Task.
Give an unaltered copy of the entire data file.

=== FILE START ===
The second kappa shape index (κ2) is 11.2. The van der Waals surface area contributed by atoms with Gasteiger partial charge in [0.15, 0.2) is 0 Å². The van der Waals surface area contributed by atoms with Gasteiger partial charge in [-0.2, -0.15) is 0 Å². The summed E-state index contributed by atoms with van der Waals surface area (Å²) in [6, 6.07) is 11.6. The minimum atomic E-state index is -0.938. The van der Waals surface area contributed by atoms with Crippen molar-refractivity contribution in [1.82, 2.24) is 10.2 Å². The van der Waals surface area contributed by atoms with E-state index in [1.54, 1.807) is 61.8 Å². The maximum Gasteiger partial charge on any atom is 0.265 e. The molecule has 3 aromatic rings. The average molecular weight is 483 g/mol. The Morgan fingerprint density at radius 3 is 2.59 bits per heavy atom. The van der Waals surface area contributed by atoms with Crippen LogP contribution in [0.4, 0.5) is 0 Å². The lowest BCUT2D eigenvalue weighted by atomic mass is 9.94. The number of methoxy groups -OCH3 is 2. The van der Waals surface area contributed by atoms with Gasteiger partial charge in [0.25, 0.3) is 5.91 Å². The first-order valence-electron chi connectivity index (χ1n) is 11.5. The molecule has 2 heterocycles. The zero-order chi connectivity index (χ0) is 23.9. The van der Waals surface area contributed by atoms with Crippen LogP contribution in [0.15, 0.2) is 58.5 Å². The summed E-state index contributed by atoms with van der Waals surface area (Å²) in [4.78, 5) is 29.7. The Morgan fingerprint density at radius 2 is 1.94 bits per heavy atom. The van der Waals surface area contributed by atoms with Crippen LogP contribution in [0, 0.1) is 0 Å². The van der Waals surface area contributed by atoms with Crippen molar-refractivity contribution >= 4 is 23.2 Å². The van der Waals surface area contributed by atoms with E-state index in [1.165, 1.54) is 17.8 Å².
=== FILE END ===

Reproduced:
The second kappa shape index (κ2) is 11.2. The van der Waals surface area contributed by atoms with Gasteiger partial charge in [0.15, 0.2) is 0 Å². The van der Waals surface area contributed by atoms with Gasteiger partial charge in [-0.2, -0.15) is 0 Å². The summed E-state index contributed by atoms with van der Waals surface area (Å²) in [6, 6.07) is 11.6. The minimum atomic E-state index is -0.938. The van der Waals surface area contributed by atoms with Crippen molar-refractivity contribution in [1.82, 2.24) is 10.2 Å². The van der Waals surface area contributed by atoms with E-state index in [1.54, 1.807) is 61.8 Å². The maximum Gasteiger partial charge on any atom is 0.265 e. The molecule has 3 aromatic rings. The average molecular weight is 483 g/mol. The Morgan fingerprint density at radius 3 is 2.59 bits per heavy atom. The van der Waals surface area contributed by atoms with Crippen LogP contribution in [0.4, 0.5) is 0 Å². The lowest BCUT2D eigenvalue weighted by atomic mass is 9.94. The number of methoxy groups -OCH3 is 2. The van der Waals surface area contributed by atoms with Gasteiger partial charge in [0.25, 0.3) is 5.91 Å². The first-order valence-electron chi connectivity index (χ1n) is 11.5. The molecule has 2 heterocycles. The zero-order chi connectivity index (χ0) is 23.9. The van der Waals surface area contributed by atoms with Crippen LogP contribution in [0.15, 0.2) is 58.5 Å². The summed E-state index contributed by atoms with van der Waals surface area (Å²) in [4.78, 5) is 29.7. The Morgan fingerprint density at radius 2 is 1.94 bits per heavy atom. The van der Waals surface area contributed by atoms with Crippen LogP contribution in [0, 0.1) is 0 Å². The van der Waals surface area contributed by atoms with Crippen molar-refractivity contribution >= 4 is 23.2 Å². The van der Waals surface area contributed by atoms with E-state index in [1.165, 1.54) is 17.8 Å².